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Fourth time lucky?

Fourth time lucky?

YOU’D think that after having picked three army chiefs of staff, Nawaz Sharif would have got pretty good at it. You’d be wrong.

Each time he has selected an army chief, the prime minister has been disappointed. In his eternal quest to get ‘apna banda’, or his guy, he has mostly picked somebody who was loyal to the institution of the army rather than to the person who elevated him.

In Nawaz Sharif’s book, this counts as disloyalty. In fact, if there is one thread that connects each of Nawaz Sharif’s three stints in office, it is his acute discomfort in dealing with the military high command. Over the years, he has stumbled repeatedly in his efforts to impose his authority over the defence establishment.

In this, he is not alone: Zardari was soon put in his place early in his tenure when he tried to place the ISI under the interior ministry. But Nawaz Sharif has been engaged in a long-running, bruising battle to assert control. From his attempt to open up trade with India to his determination to ensure civilian control over the China-Pakistan Economic Corridor, it has been one retreat after another.




Of course he has been hobbled in his efforts recently by Imran Khan and his permanent destabilisation campaign. The dharna of 2014 greatly weakened the government, and Nawaz Sharif was dependent on the army chief to stave off the threat of a coup. Through his efforts to instigate a military intervention, Imran Khan has effectively ensured that the army will continue its dominance over an elected government.

Another problem in our complex civilian-military relations is Nawaz Sharif’s lack of understanding of the military mind. Loyalty to the institution is hard-wired into the officer corps at an early age, and reinforced through an interlocking web of perks and promotions earned by competence, hard work as well as total obedience to the commanding officer.

In Nawaz Sharif’s world, a ministerial portfolio is given as a reward for loyalty: competence and hard work are incidental. And some of our politicians switch sides as often as they change their underwear. Thus, most of those who now man the ramparts of the PML-Q are deserters from Nawaz Sharif’s faction of the PML. And many of Imran Khan’s ‘electables’ were earlier members of parties now deemed incapable of winning power.

And so it goes in a system devoid of ideological and moral moorings. Small wonder that Nawaz Sharif can’t get his head around a rigid hierarchy and chain of command. And yet the military is more collegial than it seems from the outside, with corps commanders and senior generals often engaging in debate before a decision is reached. But once a policy is agreed, everybody falls into line.

Thus, decision-making is not based on the chief’s whims, but on a consensus arrived at after debate and discussion. So in a sense, the army chief has to be aware of the thinking of the officer class that is reflected in the regular meetings of the corps commanders.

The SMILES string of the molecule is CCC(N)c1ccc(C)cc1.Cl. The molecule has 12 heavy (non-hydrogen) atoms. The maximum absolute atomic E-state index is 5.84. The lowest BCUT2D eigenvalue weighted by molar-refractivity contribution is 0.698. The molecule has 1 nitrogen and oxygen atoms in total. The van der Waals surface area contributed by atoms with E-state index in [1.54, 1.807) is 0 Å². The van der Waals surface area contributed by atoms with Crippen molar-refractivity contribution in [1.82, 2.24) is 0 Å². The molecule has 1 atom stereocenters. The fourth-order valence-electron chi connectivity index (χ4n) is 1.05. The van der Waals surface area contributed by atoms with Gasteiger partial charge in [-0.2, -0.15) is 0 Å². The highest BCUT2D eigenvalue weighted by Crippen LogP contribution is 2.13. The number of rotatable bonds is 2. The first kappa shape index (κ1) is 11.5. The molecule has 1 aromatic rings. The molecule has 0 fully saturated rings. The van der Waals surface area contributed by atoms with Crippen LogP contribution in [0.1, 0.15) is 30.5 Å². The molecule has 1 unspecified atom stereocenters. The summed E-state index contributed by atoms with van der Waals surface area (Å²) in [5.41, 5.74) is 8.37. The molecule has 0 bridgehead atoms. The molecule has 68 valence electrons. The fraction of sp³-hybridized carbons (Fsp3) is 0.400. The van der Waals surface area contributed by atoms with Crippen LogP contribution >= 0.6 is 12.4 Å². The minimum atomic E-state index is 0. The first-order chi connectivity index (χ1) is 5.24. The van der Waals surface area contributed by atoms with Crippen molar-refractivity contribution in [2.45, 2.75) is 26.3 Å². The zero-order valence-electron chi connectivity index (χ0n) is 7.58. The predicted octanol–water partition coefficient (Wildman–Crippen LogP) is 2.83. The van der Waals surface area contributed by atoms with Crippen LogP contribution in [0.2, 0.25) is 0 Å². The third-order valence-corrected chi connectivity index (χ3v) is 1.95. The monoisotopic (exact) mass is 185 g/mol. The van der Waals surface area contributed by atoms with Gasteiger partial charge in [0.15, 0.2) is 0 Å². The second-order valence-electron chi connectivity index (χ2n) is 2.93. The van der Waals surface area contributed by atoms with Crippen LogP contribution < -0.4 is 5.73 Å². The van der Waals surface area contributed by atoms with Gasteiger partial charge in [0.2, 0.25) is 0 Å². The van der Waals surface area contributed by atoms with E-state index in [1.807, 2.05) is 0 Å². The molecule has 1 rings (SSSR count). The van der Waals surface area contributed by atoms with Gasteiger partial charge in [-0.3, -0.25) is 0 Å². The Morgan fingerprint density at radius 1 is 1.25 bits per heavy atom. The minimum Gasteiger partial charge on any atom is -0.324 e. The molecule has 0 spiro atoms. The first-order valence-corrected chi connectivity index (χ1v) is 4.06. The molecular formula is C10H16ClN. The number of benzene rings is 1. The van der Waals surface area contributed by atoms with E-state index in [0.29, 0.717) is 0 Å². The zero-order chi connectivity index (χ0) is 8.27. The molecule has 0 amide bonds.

After the Kargil fiasco in 1999, Musharraf faced flak from the officer corps for having launched a campaign that cost many lives, and then having to pull back. In fact, it was Nawaz Sharif who saved the army from total humiliation by flying to Washington and begging president Bill Clinton to intervene. In the wake of the mutual recrimination and loathing that followed, it was a matter of time before Nawaz Sharif tried to get rid of Musharraf. In a bungled reverse coup against the army chief, it was the prime minister who lost his job.

The point here is that the corps commanders then were loyal to their chief and to their institution, rather than to the prime minister and the Constitution. Such is not the case in most democracies where the principle of civilian control over the military is firmly established.

After many direct and indirect military interventions over the years, the officer corps has become accustomed to the idea that it is they who are holding the country together, rather than the ramshackle political system they observe from their barracks. In this somewhat jaundiced view, all politicians are corrupt and incompetent, and the military is the only organised and efficient institution in the country.

But as we have seen again and again, the army has no durable solutions. No martial law could even get the trains running on time, or force taxis to use their meters. However, the public image of the military is a flattering one when contrasted with a deeply flawed political system that has repeatedly failed to deliver.

Thus, the army chief is confident of the support not only of his officers and troops, but of the general public as well. No wonder he stands tall, and no matter who is picked to succeed Raheel Sharif soon, he will never be Nawaz Sharif’s man.

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Published in Dawn September 24th, 2016

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